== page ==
Sometimes, unprivileged users must be able to accomplish tasks that require privileges. An example is the passwd program, which allows you to change your password. Changing a user’s password requires modifying the password field in the /etc/passwd file. However, you should not give a user access to change this file directly—the user could change everybody else’s password as well! Likewise, the mail program requires that you insert a message into the mailbox of another user, yet you should not give one user unrestricted access to another’s mailbox.

To get around these problems, Unix allows programs to be endowed with privileges. Processes executing these programs can assume another UID or GID when they’re running. A program that changes its UID is called a SUID program (set-UID); a program that changes its GID is called a SGID program (set-GID). A program can be both SUID and SGID at the same time.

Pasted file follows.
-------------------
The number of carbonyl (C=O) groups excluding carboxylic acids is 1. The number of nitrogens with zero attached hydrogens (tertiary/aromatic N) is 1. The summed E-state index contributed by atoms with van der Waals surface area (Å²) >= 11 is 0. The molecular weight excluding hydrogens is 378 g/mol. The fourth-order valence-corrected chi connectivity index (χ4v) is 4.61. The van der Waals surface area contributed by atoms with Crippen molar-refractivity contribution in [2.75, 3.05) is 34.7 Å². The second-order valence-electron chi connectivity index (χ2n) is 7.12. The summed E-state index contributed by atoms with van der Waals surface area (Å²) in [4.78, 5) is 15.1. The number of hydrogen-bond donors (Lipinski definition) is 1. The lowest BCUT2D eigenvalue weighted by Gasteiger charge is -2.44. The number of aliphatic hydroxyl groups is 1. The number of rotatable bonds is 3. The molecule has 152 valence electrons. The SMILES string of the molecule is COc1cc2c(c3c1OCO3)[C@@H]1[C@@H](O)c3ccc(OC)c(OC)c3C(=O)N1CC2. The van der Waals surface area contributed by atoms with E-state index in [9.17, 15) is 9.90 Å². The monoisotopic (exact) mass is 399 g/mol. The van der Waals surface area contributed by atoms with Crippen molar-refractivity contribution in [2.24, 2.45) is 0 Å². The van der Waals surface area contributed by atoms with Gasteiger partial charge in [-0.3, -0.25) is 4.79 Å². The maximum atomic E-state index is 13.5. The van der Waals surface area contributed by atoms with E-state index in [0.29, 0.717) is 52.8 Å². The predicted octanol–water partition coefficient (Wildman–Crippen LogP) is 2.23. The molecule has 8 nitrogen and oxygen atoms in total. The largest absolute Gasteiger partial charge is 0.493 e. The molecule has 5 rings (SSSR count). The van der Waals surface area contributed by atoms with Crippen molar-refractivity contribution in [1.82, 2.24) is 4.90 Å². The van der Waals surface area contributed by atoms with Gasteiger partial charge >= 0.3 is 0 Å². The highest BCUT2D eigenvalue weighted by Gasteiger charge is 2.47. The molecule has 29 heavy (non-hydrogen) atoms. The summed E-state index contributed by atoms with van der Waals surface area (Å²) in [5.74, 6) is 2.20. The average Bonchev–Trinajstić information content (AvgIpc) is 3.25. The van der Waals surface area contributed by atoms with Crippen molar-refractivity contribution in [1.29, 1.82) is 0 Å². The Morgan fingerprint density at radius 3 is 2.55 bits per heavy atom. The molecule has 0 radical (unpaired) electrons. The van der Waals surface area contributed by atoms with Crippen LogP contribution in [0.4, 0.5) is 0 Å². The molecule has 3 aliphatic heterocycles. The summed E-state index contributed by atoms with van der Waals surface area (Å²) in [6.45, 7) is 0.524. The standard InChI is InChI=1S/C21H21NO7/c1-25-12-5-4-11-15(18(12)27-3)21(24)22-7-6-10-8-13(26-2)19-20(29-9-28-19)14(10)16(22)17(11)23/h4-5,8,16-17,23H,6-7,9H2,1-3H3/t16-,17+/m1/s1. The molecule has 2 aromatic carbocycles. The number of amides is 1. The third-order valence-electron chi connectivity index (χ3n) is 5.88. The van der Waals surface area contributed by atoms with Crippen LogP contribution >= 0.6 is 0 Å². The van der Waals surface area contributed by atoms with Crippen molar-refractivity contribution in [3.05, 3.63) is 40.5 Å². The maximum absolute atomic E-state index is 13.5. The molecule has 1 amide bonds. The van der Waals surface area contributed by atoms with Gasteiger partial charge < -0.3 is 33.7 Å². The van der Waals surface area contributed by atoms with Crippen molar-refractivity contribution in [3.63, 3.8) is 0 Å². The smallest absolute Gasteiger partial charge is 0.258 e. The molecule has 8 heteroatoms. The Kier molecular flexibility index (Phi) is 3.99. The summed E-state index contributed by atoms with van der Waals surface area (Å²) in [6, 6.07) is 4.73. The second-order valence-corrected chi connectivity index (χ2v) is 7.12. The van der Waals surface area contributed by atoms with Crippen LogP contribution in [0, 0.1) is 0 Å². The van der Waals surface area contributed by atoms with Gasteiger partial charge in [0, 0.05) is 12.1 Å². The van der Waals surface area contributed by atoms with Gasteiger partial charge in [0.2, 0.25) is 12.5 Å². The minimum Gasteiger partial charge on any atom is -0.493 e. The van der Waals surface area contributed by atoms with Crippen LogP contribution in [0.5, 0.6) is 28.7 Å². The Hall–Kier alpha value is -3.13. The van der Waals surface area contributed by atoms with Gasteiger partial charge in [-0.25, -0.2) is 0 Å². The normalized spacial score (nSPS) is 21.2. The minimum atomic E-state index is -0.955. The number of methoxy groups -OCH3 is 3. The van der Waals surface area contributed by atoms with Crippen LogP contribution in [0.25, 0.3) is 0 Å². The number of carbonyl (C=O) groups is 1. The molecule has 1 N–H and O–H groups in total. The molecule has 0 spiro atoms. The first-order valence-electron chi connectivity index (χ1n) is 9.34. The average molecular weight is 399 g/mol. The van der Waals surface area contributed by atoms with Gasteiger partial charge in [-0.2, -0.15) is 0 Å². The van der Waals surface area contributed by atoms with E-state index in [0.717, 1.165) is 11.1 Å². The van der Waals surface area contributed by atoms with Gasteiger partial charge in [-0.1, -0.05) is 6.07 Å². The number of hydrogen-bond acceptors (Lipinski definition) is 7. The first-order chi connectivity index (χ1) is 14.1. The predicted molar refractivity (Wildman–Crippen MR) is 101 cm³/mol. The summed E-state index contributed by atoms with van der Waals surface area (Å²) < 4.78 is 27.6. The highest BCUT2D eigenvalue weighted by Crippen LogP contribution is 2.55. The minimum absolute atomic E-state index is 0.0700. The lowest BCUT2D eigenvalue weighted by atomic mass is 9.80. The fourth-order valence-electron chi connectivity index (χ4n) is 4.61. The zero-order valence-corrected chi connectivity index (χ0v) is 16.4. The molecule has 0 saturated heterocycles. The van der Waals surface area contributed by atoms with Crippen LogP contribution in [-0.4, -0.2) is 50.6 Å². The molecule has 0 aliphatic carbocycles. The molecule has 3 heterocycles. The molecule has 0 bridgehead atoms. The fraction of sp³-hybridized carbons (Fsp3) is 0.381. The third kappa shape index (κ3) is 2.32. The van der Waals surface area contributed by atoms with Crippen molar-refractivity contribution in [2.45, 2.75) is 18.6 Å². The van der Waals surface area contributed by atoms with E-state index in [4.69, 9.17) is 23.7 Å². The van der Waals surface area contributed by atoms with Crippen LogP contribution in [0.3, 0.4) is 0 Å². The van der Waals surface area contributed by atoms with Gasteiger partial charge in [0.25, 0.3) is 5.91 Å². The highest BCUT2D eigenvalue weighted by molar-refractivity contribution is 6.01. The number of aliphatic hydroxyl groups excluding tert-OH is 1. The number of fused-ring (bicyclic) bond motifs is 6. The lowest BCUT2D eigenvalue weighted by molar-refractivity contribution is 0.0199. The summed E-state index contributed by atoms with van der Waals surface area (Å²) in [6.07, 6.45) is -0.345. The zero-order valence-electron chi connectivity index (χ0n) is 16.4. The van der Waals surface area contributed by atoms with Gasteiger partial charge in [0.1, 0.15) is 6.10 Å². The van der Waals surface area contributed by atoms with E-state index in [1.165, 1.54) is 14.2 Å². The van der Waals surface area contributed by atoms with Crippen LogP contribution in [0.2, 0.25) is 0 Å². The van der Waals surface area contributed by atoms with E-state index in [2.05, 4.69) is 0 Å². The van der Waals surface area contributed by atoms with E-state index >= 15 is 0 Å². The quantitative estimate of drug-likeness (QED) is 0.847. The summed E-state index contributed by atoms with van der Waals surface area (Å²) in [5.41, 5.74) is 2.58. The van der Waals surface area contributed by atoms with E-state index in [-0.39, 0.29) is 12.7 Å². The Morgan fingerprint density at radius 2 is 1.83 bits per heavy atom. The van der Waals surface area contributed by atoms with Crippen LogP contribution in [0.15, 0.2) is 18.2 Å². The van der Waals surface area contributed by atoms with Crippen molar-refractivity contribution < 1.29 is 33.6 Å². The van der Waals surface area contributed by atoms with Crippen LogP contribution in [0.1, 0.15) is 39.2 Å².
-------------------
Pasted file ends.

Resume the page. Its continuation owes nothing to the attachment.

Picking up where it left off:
When a SUID program is run, its effective UID (see Chapter 4) becomes that of the owner of the file, rather than of the user who is running it.

Sticky Bits

If a program is SUID or SGID, the output of the ls -l command will have the x in the display changed to an s. If the program is sticky, the last x changes to a t as shown in Figure 6-3 and Table 6-14.

Additional file permissions

Figure 6-3. Additional file permissions

Table 6-14. SUID, SGID, and sticky bits




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